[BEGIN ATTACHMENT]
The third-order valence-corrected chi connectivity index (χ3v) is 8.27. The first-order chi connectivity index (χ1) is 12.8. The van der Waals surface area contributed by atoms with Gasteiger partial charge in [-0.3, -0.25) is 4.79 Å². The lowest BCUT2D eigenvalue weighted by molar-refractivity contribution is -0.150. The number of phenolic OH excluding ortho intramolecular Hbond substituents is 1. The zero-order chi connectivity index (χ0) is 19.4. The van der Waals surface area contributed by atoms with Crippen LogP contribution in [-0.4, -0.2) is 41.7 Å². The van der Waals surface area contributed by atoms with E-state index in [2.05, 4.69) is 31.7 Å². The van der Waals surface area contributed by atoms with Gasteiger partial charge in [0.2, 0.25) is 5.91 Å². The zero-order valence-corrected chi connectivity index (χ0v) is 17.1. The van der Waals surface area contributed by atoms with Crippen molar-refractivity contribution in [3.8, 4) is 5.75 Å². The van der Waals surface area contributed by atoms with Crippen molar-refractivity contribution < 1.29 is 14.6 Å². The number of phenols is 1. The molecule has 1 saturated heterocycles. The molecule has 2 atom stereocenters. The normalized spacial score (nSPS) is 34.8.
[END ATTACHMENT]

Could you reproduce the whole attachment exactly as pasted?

The third-order valence-corrected chi connectivity index (χ3v) is 8.27. The first-order chi connectivity index (χ1) is 12.8. The van der Waals surface area contributed by atoms with Gasteiger partial charge in [-0.3, -0.25) is 4.79 Å². The lowest BCUT2D eigenvalue weighted by molar-refractivity contribution is -0.150. The number of phenolic OH excluding ortho intramolecular Hbond substituents is 1. The zero-order chi connectivity index (χ0) is 19.4. The van der Waals surface area contributed by atoms with Crippen LogP contribution in [-0.4, -0.2) is 41.7 Å². The van der Waals surface area contributed by atoms with E-state index in [2.05, 4.69) is 31.7 Å². The van der Waals surface area contributed by atoms with Gasteiger partial charge in [0.2, 0.25) is 5.91 Å². The zero-order valence-corrected chi connectivity index (χ0v) is 17.1. The van der Waals surface area contributed by atoms with Crippen molar-refractivity contribution in [3.8, 4) is 5.75 Å². The van der Waals surface area contributed by atoms with Crippen molar-refractivity contribution < 1.29 is 14.6 Å². The number of phenols is 1. The molecule has 1 saturated heterocycles. The molecule has 2 atom stereocenters. The normalized spacial score (nSPS) is 34.8.